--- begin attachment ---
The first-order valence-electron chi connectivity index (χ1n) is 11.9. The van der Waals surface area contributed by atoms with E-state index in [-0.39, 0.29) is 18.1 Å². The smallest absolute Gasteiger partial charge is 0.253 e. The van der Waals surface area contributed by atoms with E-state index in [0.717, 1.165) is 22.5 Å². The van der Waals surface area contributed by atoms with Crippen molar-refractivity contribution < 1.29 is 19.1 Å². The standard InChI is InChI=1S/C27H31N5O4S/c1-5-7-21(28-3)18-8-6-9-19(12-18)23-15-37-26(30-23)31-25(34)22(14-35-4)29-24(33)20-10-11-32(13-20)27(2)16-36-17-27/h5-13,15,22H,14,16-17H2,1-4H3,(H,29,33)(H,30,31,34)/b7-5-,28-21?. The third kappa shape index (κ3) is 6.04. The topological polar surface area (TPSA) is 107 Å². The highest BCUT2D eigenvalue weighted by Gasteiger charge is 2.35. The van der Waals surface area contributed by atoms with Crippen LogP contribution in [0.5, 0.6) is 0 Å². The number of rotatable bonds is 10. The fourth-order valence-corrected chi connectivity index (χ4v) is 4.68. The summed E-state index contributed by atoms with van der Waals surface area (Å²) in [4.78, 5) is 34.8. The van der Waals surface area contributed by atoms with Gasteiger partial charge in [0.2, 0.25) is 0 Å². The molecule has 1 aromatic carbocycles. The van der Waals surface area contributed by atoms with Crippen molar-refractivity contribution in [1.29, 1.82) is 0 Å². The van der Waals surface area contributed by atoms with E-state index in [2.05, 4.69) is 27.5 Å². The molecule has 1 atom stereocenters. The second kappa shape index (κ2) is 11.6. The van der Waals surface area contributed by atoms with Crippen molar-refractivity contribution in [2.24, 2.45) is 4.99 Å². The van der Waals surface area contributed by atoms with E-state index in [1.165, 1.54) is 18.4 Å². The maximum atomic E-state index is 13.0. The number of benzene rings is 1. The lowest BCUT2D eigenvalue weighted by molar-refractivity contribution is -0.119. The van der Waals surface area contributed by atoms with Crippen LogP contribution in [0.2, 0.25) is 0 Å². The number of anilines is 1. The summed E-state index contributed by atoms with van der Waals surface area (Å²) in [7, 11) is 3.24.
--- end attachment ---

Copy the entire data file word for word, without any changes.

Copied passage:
The first-order valence-electron chi connectivity index (χ1n) is 11.9. The van der Waals surface area contributed by atoms with E-state index in [-0.39, 0.29) is 18.1 Å². The smallest absolute Gasteiger partial charge is 0.253 e. The van der Waals surface area contributed by atoms with E-state index in [0.717, 1.165) is 22.5 Å². The van der Waals surface area contributed by atoms with Crippen molar-refractivity contribution < 1.29 is 19.1 Å². The standard InChI is InChI=1S/C27H31N5O4S/c1-5-7-21(28-3)18-8-6-9-19(12-18)23-15-37-26(30-23)31-25(34)22(14-35-4)29-24(33)20-10-11-32(13-20)27(2)16-36-17-27/h5-13,15,22H,14,16-17H2,1-4H3,(H,29,33)(H,30,31,34)/b7-5-,28-21?. The third kappa shape index (κ3) is 6.04. The topological polar surface area (TPSA) is 107 Å². The highest BCUT2D eigenvalue weighted by Gasteiger charge is 2.35. The van der Waals surface area contributed by atoms with Crippen LogP contribution in [0.5, 0.6) is 0 Å². The number of rotatable bonds is 10. The fourth-order valence-corrected chi connectivity index (χ4v) is 4.68. The summed E-state index contributed by atoms with van der Waals surface area (Å²) in [4.78, 5) is 34.8. The van der Waals surface area contributed by atoms with Gasteiger partial charge in [0.2, 0.25) is 0 Å². The molecule has 1 aromatic carbocycles. The van der Waals surface area contributed by atoms with Crippen molar-refractivity contribution in [1.29, 1.82) is 0 Å². The van der Waals surface area contributed by atoms with E-state index in [2.05, 4.69) is 27.5 Å². The molecule has 1 atom stereocenters. The second kappa shape index (κ2) is 11.6. The van der Waals surface area contributed by atoms with Crippen molar-refractivity contribution in [2.24, 2.45) is 4.99 Å². The van der Waals surface area contributed by atoms with E-state index in [1.165, 1.54) is 18.4 Å². The maximum atomic E-state index is 13.0. The number of benzene rings is 1. The lowest BCUT2D eigenvalue weighted by molar-refractivity contribution is -0.119. The van der Waals surface area contributed by atoms with Crippen LogP contribution in [0.2, 0.25) is 0 Å². The number of anilines is 1. The summed E-state index contributed by atoms with van der Waals surface area (Å²) in [7, 11) is 3.24.